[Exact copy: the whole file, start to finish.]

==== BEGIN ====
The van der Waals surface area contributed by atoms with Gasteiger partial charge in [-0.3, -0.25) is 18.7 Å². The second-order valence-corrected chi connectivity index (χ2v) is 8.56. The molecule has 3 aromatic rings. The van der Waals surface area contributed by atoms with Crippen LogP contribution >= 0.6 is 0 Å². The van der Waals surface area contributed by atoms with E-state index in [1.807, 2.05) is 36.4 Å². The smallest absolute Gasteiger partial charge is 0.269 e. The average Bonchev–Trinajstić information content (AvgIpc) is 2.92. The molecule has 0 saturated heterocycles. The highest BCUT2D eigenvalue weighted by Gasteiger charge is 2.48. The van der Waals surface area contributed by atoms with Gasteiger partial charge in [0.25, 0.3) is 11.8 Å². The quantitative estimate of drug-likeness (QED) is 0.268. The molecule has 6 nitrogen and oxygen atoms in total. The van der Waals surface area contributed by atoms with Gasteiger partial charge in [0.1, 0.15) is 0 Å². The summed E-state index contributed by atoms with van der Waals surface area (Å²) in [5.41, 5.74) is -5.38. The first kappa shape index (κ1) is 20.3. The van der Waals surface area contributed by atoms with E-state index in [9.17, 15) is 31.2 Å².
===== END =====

The van der Waals surface area contributed by atoms with Gasteiger partial charge in [-0.3, -0.25) is 18.7 Å². The second-order valence-corrected chi connectivity index (χ2v) is 8.56. The molecule has 3 aromatic rings. The van der Waals surface area contributed by atoms with Crippen LogP contribution >= 0.6 is 0 Å². The van der Waals surface area contributed by atoms with E-state index in [1.807, 2.05) is 36.4 Å². The smallest absolute Gasteiger partial charge is 0.269 e. The average Bonchev–Trinajstić information content (AvgIpc) is 2.92. The molecule has 0 saturated heterocycles. The highest BCUT2D eigenvalue weighted by Gasteiger charge is 2.48. The van der Waals surface area contributed by atoms with Gasteiger partial charge in [0.25, 0.3) is 11.8 Å². The quantitative estimate of drug-likeness (QED) is 0.268. The molecule has 6 nitrogen and oxygen atoms in total. The van der Waals surface area contributed by atoms with Gasteiger partial charge in [0.1, 0.15) is 0 Å². The summed E-state index contributed by atoms with van der Waals surface area (Å²) in [5.41, 5.74) is -5.38. The first kappa shape index (κ1) is 20.3. The van der Waals surface area contributed by atoms with E-state index in [9.17, 15) is 31.2 Å².